GSMA featured Element in its case study, “Innovative mobile solutions linking health and identity” as one of four mobile-enabled platforms facilitating the creation of unique health identities, spanning countries across Asia and Sub-Saharan Africa.
The GSMA represents the interests of mobile operators worldwide, uniting more than 750 operators with over 350 companies in the broader mobile ecosystem, including device makers, software companies, and internet companies.
By 2018, the mobile industry had connected more than 5.1 billion people, creating more than five billion points of contact between consumers, healthcare workers, and health system administrators. In this publication, GSMA highlights how access to digital identification is crucial to the efficient and effective delivery of health services and how “the transformative power of mobile technology” can support the Sustainable Development Goals (SDGs).
Element's Enrollment and Authentication Process
Leveraging the mobile devices found at nearly every health system touchpoint, Element is deploying its software-only digital identity platform to help address service delivery challenges and explore sustainable financial models for universal health coverage. The case study outlines digital biometric identity use cases across the health ecosystem - for example, patient registration, broadening access to affordable health insurance, and improving the storage and use of patient information.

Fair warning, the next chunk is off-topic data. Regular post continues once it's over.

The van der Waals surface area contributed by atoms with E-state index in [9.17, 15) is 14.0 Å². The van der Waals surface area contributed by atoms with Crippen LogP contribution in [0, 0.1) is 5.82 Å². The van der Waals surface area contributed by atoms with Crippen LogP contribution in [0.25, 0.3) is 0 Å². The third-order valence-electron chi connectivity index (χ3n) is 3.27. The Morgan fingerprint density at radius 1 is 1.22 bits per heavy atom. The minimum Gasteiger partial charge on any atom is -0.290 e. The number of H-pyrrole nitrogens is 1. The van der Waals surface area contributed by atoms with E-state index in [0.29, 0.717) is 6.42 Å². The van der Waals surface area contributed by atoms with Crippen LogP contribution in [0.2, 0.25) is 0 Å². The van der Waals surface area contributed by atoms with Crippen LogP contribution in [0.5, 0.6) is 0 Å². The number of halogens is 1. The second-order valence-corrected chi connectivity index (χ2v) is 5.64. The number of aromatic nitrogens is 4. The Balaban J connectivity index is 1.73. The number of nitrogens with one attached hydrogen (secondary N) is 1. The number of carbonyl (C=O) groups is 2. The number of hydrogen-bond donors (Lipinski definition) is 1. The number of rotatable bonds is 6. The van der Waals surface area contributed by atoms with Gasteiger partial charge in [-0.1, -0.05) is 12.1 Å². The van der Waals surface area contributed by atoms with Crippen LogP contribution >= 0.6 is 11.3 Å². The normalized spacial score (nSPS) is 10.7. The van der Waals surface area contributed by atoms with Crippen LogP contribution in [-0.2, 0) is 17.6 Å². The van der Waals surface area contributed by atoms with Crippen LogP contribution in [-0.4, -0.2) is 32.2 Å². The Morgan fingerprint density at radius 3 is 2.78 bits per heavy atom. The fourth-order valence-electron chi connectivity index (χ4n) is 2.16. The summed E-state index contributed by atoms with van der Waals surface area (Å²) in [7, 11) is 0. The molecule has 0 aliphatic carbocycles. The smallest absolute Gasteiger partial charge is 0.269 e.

With Element’s capacity to enroll upwards of one million people on a single device and sync across devices, GSMA explores how the creation of a digital identity layer can help connect siloed digital health platforms without requiring the sharing of sensitive information - setting the stage to give patients increased control over their own data when it comes to accessing services.
Digital Biometric Identity Use Cases for the Health Ecosystem
GSMA also highlights the opportunities for mobile network operators (MNOs) to use digital identity to encourage greater linkages between the health platforms that already operate on their networks. For example, as people increasingly access health services on mobile devices, their use of mobile money for health expenditures will also increase. In Kenya, the National Health Insurance Fund (NHIF) experienced a 500 per cent increase in voluntary payment subscribers between 2009 and 2017 after the organisation started receiving payments via Safaricom’s M-PESA.
By integrating a mobile biometric solution like Element directly into their mobile money platforms, MNOs can verify transactions across the health platforms in their network — increasing digital payment volumes, preventing fraud, and creating mutually beneficial and sustainable opportunities for health-related partnerships.
Read more from GSMA. Graphic credit: GSMA